Chain reactions usually consist of many repeating elementary steps, each of which has a chain carrier. Once started chain reactions continue until the reactants are exhausted. Fire and explosion are some of the phenomena associated with chain reactions. The chain carriers are some intermediates appear in the repeating elementary steps. These are usually free radicals.
Once initiated, repeating elementary steps continue until the reactants are exhausted. When repeating steps generate more chain carriers, they are called chain branching reactions, which leads to explosions. If the repeating elementary steps do not lead to the formation of new product, they are called chain inhibition reactions. Addition of other materials in the reaction mixture can lead to the inhibition reaction to prevent the chain propagation reaction. When chain carriers react with one another forming stable product, the elementary steps are called chain termination reactions.
Explosions, polymerizations, and food spoilage often involve chain reactions. The chain reaction mechanism is involved in nuclear reactors, in this case the chain carriers are neutrons.
The mechanisms describing chain reactions are useful models for describing chemical reactions.
Usually, a free radical is marked by a dot beside the symbol. A dot represents an odd electron on the species. The odd electron on the species makes it very reactive. We represent the odd electron with *, because a period is too confusing. For example, the oxygen, chlorine and ethyl radicals are represented by O*, Cl*, and C2H5* respectively.
The Cl* radicals can be formed by the photo dissociation reaction,
If we mix chlorine, Cl2, and ethane, CH3CH3, together at room temperature, there is no detectable reaction. However, when the mixture is exposed to light, the reaction suddenly initiates, and explodes. To explain this, the following mechanism is proposed.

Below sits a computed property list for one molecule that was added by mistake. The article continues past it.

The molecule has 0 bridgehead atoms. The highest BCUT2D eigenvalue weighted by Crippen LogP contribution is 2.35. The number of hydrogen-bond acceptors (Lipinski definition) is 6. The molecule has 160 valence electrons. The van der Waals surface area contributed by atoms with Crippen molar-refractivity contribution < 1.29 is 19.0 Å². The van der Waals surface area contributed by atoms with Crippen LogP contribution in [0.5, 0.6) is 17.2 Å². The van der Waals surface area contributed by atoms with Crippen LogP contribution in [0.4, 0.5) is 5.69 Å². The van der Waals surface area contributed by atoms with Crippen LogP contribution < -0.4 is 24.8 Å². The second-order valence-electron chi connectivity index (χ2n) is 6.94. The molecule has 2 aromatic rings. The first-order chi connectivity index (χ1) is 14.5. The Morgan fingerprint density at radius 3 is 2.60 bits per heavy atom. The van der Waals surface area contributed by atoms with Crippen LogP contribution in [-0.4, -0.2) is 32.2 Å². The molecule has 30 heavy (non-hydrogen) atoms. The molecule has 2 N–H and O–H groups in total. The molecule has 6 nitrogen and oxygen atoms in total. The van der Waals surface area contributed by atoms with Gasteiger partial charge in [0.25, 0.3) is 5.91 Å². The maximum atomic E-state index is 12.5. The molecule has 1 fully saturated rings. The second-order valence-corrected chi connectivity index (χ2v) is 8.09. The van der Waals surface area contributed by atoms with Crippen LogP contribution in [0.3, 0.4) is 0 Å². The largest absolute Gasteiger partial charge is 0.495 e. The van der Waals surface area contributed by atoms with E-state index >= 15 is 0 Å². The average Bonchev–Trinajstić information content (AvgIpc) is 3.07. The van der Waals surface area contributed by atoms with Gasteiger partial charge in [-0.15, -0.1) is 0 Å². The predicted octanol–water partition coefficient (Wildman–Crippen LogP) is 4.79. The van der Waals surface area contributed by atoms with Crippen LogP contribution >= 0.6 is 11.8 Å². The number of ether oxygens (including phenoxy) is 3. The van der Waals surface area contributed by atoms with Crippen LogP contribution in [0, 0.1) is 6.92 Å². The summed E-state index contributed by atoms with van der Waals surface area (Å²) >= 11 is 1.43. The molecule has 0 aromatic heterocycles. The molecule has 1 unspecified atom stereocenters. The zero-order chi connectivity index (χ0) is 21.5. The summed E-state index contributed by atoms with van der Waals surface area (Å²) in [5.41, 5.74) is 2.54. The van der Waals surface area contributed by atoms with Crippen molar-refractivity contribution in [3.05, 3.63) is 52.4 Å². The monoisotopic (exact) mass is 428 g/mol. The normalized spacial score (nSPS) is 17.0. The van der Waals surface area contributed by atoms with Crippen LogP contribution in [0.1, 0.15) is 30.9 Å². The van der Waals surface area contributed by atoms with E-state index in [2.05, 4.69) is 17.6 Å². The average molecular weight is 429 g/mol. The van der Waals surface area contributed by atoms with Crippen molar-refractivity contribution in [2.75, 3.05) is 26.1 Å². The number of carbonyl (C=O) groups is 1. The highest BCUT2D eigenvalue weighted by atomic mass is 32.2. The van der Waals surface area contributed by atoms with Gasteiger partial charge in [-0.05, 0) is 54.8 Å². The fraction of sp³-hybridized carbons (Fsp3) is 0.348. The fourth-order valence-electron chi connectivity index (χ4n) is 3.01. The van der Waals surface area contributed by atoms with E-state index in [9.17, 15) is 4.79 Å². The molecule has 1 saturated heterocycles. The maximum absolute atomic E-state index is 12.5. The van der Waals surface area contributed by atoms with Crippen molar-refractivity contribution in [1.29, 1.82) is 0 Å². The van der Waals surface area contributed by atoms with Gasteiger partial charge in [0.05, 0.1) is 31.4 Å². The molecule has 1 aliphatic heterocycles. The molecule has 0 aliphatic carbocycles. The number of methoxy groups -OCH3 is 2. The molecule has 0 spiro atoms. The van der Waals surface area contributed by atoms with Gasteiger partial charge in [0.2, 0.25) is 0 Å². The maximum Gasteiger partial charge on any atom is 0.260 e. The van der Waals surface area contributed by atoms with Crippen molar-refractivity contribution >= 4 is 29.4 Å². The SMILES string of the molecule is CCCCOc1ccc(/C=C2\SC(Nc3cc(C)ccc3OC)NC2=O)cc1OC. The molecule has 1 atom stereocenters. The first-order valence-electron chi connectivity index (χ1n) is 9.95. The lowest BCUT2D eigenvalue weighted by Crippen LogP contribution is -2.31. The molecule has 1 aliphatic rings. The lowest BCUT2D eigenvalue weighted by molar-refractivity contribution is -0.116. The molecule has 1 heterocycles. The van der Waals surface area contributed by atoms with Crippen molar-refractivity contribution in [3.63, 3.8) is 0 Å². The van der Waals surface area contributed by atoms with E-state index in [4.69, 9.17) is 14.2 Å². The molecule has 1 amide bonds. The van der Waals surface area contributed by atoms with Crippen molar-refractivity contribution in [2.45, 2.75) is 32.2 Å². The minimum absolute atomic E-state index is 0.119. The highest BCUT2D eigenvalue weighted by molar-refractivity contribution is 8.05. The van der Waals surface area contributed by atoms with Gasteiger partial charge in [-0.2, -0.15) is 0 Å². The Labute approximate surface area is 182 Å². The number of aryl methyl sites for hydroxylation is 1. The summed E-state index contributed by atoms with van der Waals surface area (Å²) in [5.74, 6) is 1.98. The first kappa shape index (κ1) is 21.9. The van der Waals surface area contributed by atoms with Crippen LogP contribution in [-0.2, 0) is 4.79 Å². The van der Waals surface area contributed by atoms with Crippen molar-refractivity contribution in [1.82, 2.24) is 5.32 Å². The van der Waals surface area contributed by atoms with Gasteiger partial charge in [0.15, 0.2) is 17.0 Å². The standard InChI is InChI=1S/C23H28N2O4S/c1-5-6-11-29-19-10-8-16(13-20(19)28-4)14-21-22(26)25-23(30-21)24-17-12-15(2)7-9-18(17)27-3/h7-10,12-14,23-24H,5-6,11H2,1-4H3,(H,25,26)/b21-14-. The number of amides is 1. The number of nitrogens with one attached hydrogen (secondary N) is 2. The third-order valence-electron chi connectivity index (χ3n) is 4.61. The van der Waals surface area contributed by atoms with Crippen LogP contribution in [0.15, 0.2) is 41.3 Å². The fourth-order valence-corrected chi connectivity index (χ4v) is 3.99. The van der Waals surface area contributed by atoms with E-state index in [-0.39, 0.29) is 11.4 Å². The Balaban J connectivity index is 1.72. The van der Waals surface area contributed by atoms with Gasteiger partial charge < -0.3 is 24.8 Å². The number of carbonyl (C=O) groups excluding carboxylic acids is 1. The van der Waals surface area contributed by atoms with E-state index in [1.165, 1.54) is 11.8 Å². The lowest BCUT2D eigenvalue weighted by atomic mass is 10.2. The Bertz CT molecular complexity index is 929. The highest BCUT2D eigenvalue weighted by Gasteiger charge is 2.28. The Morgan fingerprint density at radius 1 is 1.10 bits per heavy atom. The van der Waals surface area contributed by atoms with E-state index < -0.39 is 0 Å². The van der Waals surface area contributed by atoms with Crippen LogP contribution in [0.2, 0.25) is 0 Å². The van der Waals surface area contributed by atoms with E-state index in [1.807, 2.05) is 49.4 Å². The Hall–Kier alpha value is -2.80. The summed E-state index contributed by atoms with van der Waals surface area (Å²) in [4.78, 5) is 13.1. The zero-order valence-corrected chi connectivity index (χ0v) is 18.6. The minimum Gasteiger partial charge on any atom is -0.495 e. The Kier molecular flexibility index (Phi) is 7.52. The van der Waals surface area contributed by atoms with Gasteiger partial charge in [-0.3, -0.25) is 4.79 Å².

The light initiates the reaction by providing free radicals. The light causes a photodissociation reaction, and the initiation step, can be written as:
Elementary steps in which the number of free radicals consumed is equal to the number of free radicals generated are called chain propagation steps. Once initiated, the following chain propagation steps repeat indefinitely or until the reactants are exhausted:
For example, in the reaction between hydrogen and oxygen, the following reaction may take place:
where *O* is a di-radical, because the O atom has an electronic configuration 2s2 2px2 2py1 2pz1. In this elementary step, three radicals are generated, whereas only one is consumed.
The di-radical may react with a H2 molecule to form two radicals.
Thus, together chain branching reactions increase the number of chain carriers. Branching reactions contribute to the rapid explosion of hydrogen-oxygen mixtures, especially if the mixtures have proper portion.
Furthermore, sometimes another reactive substance *A may be added to the system to reduce the chain carriers to inhibit the chain reactions.
The species A* is often called radical scavengers. In food industry, radical scavengers are added to prevent spoilage due to oxidation.
The mechanism in chain reactions is very complicated. When intermediates are detected, a reasonable mechanism can be proposed. Adding radical scavenger to prevent food spoilage is an important application in food chemistry. This application came from the application of the chain reaction model to natural phenomena.
In chain reactions, many products are produced.
Argon exists as a mono-atomic gas. All noble gases have mono-atomic molecules.
Identify steps for the names in the multiple choices.
Predicting the intermediate from the nature of the reactants.
The reactant HCl in the step is a product in overall reaction. When HCl reacts with Cl*, the reaction is retarted. Cl* attacked one of the product molecule HCl causing a reversal of the reaction.